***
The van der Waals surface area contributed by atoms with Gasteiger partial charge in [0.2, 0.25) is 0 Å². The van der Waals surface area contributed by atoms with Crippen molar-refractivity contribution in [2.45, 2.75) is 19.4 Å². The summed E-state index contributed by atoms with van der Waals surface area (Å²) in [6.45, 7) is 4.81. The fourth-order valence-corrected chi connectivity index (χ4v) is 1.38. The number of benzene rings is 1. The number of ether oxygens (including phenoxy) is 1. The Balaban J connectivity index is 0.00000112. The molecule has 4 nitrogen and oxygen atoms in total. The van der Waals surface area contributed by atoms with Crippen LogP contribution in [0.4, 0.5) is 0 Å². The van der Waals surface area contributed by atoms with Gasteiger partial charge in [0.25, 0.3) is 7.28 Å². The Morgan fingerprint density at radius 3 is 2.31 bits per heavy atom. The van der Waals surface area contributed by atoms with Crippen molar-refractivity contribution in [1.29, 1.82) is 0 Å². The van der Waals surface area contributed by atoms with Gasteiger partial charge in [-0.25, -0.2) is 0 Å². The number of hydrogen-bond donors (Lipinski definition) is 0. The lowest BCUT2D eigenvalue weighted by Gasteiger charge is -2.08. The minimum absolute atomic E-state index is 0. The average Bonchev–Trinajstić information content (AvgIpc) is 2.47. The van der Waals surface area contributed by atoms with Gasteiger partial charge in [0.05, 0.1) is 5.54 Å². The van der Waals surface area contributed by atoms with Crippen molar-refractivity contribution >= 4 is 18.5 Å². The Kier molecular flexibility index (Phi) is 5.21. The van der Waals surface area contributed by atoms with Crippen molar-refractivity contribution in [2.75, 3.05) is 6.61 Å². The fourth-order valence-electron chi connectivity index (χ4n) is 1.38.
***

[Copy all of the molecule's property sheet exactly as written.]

The van der Waals surface area contributed by atoms with Gasteiger partial charge in [0.2, 0.25) is 0 Å². The van der Waals surface area contributed by atoms with Crippen molar-refractivity contribution in [2.45, 2.75) is 19.4 Å². The summed E-state index contributed by atoms with van der Waals surface area (Å²) in [6.45, 7) is 4.81. The fourth-order valence-corrected chi connectivity index (χ4v) is 1.38. The number of benzene rings is 1. The number of ether oxygens (including phenoxy) is 1. The Balaban J connectivity index is 0.00000112. The molecule has 4 nitrogen and oxygen atoms in total. The van der Waals surface area contributed by atoms with Crippen LogP contribution in [0.4, 0.5) is 0 Å². The van der Waals surface area contributed by atoms with Gasteiger partial charge in [0.25, 0.3) is 7.28 Å². The Morgan fingerprint density at radius 3 is 2.31 bits per heavy atom. The van der Waals surface area contributed by atoms with Crippen molar-refractivity contribution in [1.29, 1.82) is 0 Å². The van der Waals surface area contributed by atoms with Gasteiger partial charge in [-0.25, -0.2) is 0 Å². The number of hydrogen-bond donors (Lipinski definition) is 0. The lowest BCUT2D eigenvalue weighted by Gasteiger charge is -2.08. The minimum absolute atomic E-state index is 0. The average Bonchev–Trinajstić information content (AvgIpc) is 2.47. The van der Waals surface area contributed by atoms with Gasteiger partial charge in [0.05, 0.1) is 5.54 Å². The van der Waals surface area contributed by atoms with Crippen molar-refractivity contribution >= 4 is 18.5 Å². The Kier molecular flexibility index (Phi) is 5.21. The van der Waals surface area contributed by atoms with Crippen molar-refractivity contribution in [2.75, 3.05) is 6.61 Å². The fourth-order valence-electron chi connectivity index (χ4n) is 1.38.